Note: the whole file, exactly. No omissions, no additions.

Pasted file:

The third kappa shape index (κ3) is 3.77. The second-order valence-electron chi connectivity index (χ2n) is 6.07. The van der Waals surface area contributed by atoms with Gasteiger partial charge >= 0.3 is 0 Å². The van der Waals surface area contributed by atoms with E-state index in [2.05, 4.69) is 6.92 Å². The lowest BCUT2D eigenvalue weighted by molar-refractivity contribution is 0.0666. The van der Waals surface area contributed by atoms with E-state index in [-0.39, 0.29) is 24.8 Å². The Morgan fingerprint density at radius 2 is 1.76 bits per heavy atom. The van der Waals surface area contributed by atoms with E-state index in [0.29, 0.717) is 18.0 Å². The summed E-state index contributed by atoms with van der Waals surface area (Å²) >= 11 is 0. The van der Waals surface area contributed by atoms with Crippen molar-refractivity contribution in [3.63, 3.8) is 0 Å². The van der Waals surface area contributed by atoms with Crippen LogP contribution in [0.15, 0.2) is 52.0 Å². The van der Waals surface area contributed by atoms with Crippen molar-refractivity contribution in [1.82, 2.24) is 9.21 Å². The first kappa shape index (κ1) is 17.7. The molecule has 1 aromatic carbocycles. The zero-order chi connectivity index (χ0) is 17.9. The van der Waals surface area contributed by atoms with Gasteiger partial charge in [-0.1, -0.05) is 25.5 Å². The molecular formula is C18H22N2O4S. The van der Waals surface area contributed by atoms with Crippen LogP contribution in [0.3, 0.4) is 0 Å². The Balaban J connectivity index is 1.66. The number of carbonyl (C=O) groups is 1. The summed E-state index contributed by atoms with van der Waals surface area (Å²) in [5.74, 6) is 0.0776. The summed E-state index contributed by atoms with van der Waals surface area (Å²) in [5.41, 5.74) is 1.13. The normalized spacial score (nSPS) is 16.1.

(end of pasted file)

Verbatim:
The third kappa shape index (κ3) is 3.77. The second-order valence-electron chi connectivity index (χ2n) is 6.07. The van der Waals surface area contributed by atoms with Gasteiger partial charge >= 0.3 is 0 Å². The van der Waals surface area contributed by atoms with E-state index in [2.05, 4.69) is 6.92 Å². The lowest BCUT2D eigenvalue weighted by molar-refractivity contribution is 0.0666. The van der Waals surface area contributed by atoms with E-state index in [-0.39, 0.29) is 24.8 Å². The Morgan fingerprint density at radius 2 is 1.76 bits per heavy atom. The van der Waals surface area contributed by atoms with E-state index in [0.29, 0.717) is 18.0 Å². The summed E-state index contributed by atoms with van der Waals surface area (Å²) >= 11 is 0. The van der Waals surface area contributed by atoms with Crippen molar-refractivity contribution in [3.63, 3.8) is 0 Å². The van der Waals surface area contributed by atoms with Crippen LogP contribution in [0.15, 0.2) is 52.0 Å². The van der Waals surface area contributed by atoms with Crippen molar-refractivity contribution in [1.82, 2.24) is 9.21 Å². The first kappa shape index (κ1) is 17.7. The molecule has 1 aromatic carbocycles. The zero-order chi connectivity index (χ0) is 17.9. The van der Waals surface area contributed by atoms with Gasteiger partial charge in [-0.1, -0.05) is 25.5 Å². The molecular formula is C18H22N2O4S. The van der Waals surface area contributed by atoms with Crippen LogP contribution in [0.3, 0.4) is 0 Å². The Balaban J connectivity index is 1.66. The number of carbonyl (C=O) groups is 1. The summed E-state index contributed by atoms with van der Waals surface area (Å²) in [5.74, 6) is 0.0776. The summed E-state index contributed by atoms with van der Waals surface area (Å²) in [5.41, 5.74) is 1.13. The normalized spacial score (nSPS) is 16.1.